Amputation Over Yaz Blood Clots Brings About Another Lawsuit
Oklahoma resident Brandy Armantrout has filed a lawsuit against Bayer after having her arm amputated in an emergency situation. Her lawsuit stems from her belief that the blood clots that caused the amputation were a result of her Yaz use.
Armantrout was taking Yaz when she developed deep vein thrombosis. She started taking the pills in 2007 and had developed the condition in 2012. Her decision to file a Yaz lawsuit came after she learned that her medical insurance didn’t cover her getting a prosthesis. Since Bayer makes the controversial birth control pills, it seems like a fair choice. She was rushed to hospital in 2012 after her arm started tingling, but by then, it was too late for doctors to help her.
“I had no pulse at my wrist,” she explained. “The doctor found it faintly at my elbow and forearm. They took me to a room and started hooking me up to IVs. It was excruciating. I was feeling my hand dying. I was watching it turn black.”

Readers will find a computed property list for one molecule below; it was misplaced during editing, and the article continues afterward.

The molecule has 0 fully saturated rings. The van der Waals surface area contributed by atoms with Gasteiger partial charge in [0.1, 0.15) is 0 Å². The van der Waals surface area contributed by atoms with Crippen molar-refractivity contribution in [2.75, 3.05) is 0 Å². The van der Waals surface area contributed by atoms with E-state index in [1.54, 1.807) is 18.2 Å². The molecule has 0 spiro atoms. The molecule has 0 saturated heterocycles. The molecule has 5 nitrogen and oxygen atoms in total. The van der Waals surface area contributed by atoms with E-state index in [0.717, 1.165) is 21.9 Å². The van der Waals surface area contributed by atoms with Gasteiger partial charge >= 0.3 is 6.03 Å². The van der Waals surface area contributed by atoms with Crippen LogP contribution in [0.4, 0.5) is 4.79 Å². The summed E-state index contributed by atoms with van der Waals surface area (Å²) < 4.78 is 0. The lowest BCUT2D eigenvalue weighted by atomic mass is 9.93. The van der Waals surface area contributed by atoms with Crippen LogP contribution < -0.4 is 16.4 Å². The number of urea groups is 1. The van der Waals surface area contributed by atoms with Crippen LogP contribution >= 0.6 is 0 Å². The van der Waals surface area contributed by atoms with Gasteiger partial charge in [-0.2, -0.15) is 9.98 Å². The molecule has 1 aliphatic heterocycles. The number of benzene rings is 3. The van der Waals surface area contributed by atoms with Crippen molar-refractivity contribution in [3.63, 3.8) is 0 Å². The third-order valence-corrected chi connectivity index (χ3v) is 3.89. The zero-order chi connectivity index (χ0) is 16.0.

Armantrout did not consider filing the lawsuit against Bayer until she realized that she couldn’t afford to pay for her prosthetic, which was needed after having her arm amputated from the elbow. She explains that she is suing for current and future medical costs brought about by the blood clot.
“When I realized that this is what I was left with, there’s really no other option," she says. 'It really just made me lose hope.”
Yaz and Yasmin have long been linked to blood clots and their related injuries including deep vein thrombosis and pulmonary embolisms. The pills have also been linked to gallbladder disease, heart attacks, strokes, kidney stones and irritable bowel syndrome. These side effects have caused thousands of lawsuits to be filed against Bayer. Bayer started ceding to liability in 2011 as the company started agreeing to financial settlements with as many as 3,400 plaintiffs. While that action is not an admittance to liability, it certainly goes a long way toward that.